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The course that we have charted is about a vision of sustainability for the future. It is about looking not just to the next general election, but to five or 10 years' time. In many areas, it will take time to build services that we can all be proud of. I can vouch for the fact that we have seen the benefits of the first three years of this Government. Until we have a general election, the money that has been announced will ensure that we can invest even further in the resources and services that my constituents so badly need.
First, on behalf of the Liberal Democrats, I congratulate the hon. Member for Tottenham (Mr. Lammy) on his excellent maiden speech. He seemed to be able to bring his speech to a natural conclusion just when he was about to be called to order. He will look at Hansard tomorrow and see all the congratulations, but I assure him that this place is extremely tolerant and he does not always have to live up to the standard that he has set in his maiden speech.
The hon. Member for Chichester (Mr. Tyrie) gave an important warning that we should consider the wider economic situation, because we live in a far more inter-dependent economic world, where grand gestures from Governments are far less likely to go unpunished than they used to be. There is an interesting contradiction in some of the arguments put by Conservative Members. They first referred to previous announcements from the Chancellor when they had looked at the funny money figures and found that there was actually no new money, and then they referred to warnings from the Bank of England that Government spending will cause inflation. Either it is real money, which will cause inflation, or it is funny money, which will not.
It is important to recognise that we need a far more open way of examining the figures. The spending review document, with all its mistakes, does not inform the public about what is happening to their money and how it is being spent. We need a far better debate that informs the public. If we are to have investment in public services--which is what I believe people voted for at the last election when they saw what was happening to their schools and hospitals--we need an honest and open debate on how the public finances will achieve that.
In my constituency, we still need additional investment to pay for the teachers to do the teaching. Teachers have disappeared from schools, and specialist teachers need to come back and provide the previous level of service.
There is a problem with stop-go investment. The hon. Member for Sevenoaks (Mr. Fallon) talked about the problem faced by one of his constituents who was trying to get an MRI scan. We need professionals to run the scanners, but if we are not training enough professionals we will not have the people to employ even with the extra money. The lack of planning and foresight in the recruitment and training of new graduates is a serious strain on many of the professions in the health service. There will not be a miracle cure, and the public need to know that there is a long way to go to get the health service into a stable and effective format.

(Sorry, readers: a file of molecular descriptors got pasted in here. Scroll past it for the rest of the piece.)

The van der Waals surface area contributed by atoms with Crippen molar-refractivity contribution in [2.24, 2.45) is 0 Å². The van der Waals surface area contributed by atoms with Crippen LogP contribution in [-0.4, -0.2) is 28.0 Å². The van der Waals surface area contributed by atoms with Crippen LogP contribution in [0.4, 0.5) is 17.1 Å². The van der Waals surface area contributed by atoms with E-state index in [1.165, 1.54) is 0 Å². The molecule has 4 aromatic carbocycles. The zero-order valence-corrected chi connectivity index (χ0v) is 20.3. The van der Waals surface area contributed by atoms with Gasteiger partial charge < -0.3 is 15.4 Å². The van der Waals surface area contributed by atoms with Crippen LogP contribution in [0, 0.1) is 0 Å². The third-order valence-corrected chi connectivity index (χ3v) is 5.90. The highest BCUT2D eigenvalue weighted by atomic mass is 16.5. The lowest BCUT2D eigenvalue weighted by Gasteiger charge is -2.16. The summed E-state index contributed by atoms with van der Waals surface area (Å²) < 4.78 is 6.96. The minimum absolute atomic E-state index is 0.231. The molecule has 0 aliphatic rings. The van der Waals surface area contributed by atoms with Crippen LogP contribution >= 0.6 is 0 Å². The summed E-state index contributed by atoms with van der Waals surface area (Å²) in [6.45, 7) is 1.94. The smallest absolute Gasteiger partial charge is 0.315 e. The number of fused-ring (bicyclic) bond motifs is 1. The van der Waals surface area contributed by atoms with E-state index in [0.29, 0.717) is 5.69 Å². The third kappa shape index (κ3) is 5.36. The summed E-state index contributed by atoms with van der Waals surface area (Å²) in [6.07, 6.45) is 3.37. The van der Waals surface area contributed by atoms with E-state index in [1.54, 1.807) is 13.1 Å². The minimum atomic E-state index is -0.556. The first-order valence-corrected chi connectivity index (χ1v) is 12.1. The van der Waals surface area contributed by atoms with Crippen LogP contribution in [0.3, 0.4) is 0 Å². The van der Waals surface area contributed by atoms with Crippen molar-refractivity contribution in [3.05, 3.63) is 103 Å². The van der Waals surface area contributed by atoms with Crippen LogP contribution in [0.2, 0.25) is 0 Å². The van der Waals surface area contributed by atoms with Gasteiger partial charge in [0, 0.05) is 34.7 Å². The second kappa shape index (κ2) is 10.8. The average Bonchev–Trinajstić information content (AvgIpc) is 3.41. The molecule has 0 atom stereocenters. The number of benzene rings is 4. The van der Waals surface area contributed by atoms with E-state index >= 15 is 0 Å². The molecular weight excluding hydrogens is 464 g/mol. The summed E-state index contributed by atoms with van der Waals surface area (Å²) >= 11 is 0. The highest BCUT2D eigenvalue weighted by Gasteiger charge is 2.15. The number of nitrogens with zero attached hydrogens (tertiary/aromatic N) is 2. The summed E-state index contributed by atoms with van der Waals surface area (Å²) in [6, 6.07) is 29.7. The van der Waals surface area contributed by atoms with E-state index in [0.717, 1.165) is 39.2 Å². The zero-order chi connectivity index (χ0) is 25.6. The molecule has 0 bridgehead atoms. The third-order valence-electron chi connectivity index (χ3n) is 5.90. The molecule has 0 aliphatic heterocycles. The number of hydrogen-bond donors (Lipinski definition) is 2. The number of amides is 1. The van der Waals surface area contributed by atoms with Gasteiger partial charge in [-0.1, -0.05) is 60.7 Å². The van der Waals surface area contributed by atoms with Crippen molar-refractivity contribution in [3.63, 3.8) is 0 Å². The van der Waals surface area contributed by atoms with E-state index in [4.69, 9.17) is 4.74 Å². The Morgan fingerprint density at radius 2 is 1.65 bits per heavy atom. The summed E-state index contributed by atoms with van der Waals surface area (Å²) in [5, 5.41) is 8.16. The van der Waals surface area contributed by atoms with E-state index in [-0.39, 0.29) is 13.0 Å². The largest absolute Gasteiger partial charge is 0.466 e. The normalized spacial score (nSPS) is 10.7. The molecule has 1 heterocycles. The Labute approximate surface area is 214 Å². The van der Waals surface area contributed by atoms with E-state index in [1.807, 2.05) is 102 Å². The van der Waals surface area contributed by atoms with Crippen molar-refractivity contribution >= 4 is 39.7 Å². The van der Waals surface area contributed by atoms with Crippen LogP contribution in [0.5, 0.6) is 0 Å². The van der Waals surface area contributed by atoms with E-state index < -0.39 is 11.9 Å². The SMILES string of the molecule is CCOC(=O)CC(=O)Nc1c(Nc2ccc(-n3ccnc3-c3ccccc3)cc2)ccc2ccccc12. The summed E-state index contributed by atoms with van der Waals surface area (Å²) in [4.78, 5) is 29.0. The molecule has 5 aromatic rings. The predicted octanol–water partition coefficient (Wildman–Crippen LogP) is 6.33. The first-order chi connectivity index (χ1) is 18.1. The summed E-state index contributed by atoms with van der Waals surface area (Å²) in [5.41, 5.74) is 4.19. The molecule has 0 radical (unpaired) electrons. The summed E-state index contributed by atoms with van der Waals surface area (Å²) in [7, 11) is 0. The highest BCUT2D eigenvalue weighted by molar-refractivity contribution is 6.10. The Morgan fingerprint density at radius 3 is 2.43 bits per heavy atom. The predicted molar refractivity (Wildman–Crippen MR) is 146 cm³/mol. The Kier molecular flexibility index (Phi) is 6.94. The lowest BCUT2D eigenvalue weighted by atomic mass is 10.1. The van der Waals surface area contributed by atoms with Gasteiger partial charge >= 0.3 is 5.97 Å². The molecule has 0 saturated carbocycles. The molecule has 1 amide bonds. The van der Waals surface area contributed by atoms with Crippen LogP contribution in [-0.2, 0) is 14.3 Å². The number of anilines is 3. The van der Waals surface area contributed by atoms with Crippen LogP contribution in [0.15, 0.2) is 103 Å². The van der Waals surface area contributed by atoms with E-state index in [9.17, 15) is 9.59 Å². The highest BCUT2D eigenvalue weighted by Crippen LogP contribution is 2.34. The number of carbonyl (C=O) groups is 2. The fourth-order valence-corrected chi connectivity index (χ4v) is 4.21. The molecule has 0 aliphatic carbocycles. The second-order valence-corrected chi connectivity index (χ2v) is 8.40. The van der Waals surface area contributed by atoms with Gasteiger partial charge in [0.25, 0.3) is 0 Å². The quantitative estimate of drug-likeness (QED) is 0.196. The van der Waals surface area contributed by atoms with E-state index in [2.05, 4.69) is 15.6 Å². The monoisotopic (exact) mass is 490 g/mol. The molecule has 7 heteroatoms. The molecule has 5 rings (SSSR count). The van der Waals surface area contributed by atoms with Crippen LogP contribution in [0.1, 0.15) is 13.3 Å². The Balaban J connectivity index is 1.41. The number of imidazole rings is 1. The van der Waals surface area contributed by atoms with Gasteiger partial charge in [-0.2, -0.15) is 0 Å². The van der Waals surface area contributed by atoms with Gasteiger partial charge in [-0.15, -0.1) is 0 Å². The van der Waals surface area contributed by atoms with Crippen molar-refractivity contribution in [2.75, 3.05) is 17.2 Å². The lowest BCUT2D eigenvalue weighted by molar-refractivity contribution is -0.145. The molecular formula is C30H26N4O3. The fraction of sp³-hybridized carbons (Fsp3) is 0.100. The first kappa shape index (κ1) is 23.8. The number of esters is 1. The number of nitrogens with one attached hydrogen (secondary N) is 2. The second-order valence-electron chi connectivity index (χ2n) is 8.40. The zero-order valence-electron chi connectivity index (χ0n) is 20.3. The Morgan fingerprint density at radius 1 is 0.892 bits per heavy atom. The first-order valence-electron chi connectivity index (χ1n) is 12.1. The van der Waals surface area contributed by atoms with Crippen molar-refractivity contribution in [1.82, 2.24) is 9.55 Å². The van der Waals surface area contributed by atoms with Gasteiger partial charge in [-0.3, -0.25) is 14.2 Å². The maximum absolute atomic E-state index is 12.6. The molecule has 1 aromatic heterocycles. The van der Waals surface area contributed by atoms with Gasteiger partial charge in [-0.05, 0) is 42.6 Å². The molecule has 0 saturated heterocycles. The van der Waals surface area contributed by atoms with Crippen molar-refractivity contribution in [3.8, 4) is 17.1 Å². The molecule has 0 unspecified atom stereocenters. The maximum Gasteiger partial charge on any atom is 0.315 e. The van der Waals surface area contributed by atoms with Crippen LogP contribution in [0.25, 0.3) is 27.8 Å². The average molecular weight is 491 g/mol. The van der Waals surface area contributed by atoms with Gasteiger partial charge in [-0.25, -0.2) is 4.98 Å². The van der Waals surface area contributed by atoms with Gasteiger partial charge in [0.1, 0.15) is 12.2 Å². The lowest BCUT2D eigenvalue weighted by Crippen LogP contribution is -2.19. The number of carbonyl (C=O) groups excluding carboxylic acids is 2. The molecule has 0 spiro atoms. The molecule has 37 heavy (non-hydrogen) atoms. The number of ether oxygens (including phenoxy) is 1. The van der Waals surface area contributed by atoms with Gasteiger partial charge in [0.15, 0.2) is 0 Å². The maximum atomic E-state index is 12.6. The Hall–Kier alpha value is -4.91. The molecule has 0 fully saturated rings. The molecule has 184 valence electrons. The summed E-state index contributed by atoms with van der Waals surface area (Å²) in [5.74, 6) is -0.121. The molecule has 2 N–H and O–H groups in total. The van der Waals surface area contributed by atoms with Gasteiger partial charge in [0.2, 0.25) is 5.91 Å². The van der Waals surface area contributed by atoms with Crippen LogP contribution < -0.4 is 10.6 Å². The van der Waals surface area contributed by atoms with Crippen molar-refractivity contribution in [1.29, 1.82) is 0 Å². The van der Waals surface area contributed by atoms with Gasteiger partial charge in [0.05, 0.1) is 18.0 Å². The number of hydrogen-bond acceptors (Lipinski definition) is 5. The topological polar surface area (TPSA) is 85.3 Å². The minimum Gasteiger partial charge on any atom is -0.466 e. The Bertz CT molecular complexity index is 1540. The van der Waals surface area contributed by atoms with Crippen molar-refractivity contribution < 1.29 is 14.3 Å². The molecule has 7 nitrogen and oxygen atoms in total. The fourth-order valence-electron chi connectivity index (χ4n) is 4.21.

Sadly, the hon. Member for Edinburgh, North and Leith is no longer present. He referred to the three strands of Liberal Democrat thinking on the Barnett formula. For the record, I shall bring them together into one. At the passing of the Scotland Act 1998, the Liberal Democrats made it clear that we wanted a period of stability, and that we should build on the recommendation of the constitutional convention, which was that the Barnett formula should be
The second point raised by the hon. Member for Edinburgh, North and Leith concerned the report on poverty produced by the Select Committee on Scottish Affairs. As a member of that Committee, I am glad that some hon. Members have already read it since it was published yesterday. I look forward to the Government's response to its recommendations.
While recognising the importance of the working families tax credit in tackling poverty, I am concerned that in the long run employers may see it as an employment subsidy. If people get the working families tax credit, why should employers increase their wages when they know that the state will make up their take-home pay? What is the Treasury doing to monitor the impact of the working families tax credit on wage levels? Does it have any contingency plans if an effect is spotted?
Mr. Mark Todd (South Derbyshire): I am sorry to have missed the maiden speech by my hon. Friend the Member for Tottenham (Mr. Lammy), but I was taking part in a debate in Westminster Hall. I shall read his contribution in Hansard with interest. It was clearly not to be missed.